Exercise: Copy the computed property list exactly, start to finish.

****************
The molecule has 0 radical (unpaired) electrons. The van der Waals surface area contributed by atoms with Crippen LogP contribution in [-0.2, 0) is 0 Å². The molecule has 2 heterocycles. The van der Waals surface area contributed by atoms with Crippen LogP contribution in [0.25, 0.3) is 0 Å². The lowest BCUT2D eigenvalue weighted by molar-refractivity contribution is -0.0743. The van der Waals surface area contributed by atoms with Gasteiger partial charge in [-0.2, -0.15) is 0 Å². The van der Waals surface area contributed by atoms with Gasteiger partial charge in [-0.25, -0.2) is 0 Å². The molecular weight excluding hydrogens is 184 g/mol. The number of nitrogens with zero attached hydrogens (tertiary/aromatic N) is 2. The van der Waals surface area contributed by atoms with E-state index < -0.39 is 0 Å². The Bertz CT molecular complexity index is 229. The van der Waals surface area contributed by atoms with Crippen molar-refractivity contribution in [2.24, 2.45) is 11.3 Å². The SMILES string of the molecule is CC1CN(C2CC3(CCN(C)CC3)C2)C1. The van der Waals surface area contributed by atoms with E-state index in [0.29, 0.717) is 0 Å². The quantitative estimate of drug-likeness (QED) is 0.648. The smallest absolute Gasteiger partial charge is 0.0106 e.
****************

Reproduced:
The molecule has 0 radical (unpaired) electrons. The van der Waals surface area contributed by atoms with Crippen LogP contribution in [-0.2, 0) is 0 Å². The molecule has 2 heterocycles. The van der Waals surface area contributed by atoms with Crippen LogP contribution in [0.25, 0.3) is 0 Å². The lowest BCUT2D eigenvalue weighted by molar-refractivity contribution is -0.0743. The van der Waals surface area contributed by atoms with Gasteiger partial charge in [-0.2, -0.15) is 0 Å². The van der Waals surface area contributed by atoms with Gasteiger partial charge in [-0.25, -0.2) is 0 Å². The molecular weight excluding hydrogens is 184 g/mol. The number of nitrogens with zero attached hydrogens (tertiary/aromatic N) is 2. The van der Waals surface area contributed by atoms with E-state index < -0.39 is 0 Å². The Bertz CT molecular complexity index is 229. The van der Waals surface area contributed by atoms with Crippen molar-refractivity contribution in [2.24, 2.45) is 11.3 Å². The SMILES string of the molecule is CC1CN(C2CC3(CCN(C)CC3)C2)C1. The van der Waals surface area contributed by atoms with E-state index in [0.29, 0.717) is 0 Å². The quantitative estimate of drug-likeness (QED) is 0.648. The smallest absolute Gasteiger partial charge is 0.0106 e.